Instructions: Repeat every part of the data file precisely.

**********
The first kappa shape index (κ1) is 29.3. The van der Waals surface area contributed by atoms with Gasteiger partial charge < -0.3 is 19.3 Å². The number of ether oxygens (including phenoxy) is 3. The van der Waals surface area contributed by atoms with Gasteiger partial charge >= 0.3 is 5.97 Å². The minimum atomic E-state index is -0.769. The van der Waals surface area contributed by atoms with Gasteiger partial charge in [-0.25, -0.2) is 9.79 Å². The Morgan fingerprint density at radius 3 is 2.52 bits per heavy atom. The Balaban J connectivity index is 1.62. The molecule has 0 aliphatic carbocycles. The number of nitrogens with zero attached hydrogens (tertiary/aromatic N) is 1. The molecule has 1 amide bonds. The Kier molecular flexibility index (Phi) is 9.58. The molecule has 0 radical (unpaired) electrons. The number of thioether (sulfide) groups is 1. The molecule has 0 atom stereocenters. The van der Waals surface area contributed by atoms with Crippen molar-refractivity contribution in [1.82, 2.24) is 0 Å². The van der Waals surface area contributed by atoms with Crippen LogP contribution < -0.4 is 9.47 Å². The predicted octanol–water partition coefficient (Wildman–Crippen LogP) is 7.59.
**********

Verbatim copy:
The first kappa shape index (κ1) is 29.3. The van der Waals surface area contributed by atoms with Gasteiger partial charge < -0.3 is 19.3 Å². The number of ether oxygens (including phenoxy) is 3. The van der Waals surface area contributed by atoms with Gasteiger partial charge >= 0.3 is 5.97 Å². The minimum atomic E-state index is -0.769. The van der Waals surface area contributed by atoms with Gasteiger partial charge in [-0.25, -0.2) is 9.79 Å². The Morgan fingerprint density at radius 3 is 2.52 bits per heavy atom. The Balaban J connectivity index is 1.62. The molecule has 0 aliphatic carbocycles. The number of nitrogens with zero attached hydrogens (tertiary/aromatic N) is 1. The molecule has 1 amide bonds. The Kier molecular flexibility index (Phi) is 9.58. The molecule has 0 radical (unpaired) electrons. The number of thioether (sulfide) groups is 1. The molecule has 0 atom stereocenters. The van der Waals surface area contributed by atoms with Crippen molar-refractivity contribution in [1.82, 2.24) is 0 Å². The van der Waals surface area contributed by atoms with Crippen LogP contribution < -0.4 is 9.47 Å². The predicted octanol–water partition coefficient (Wildman–Crippen LogP) is 7.59.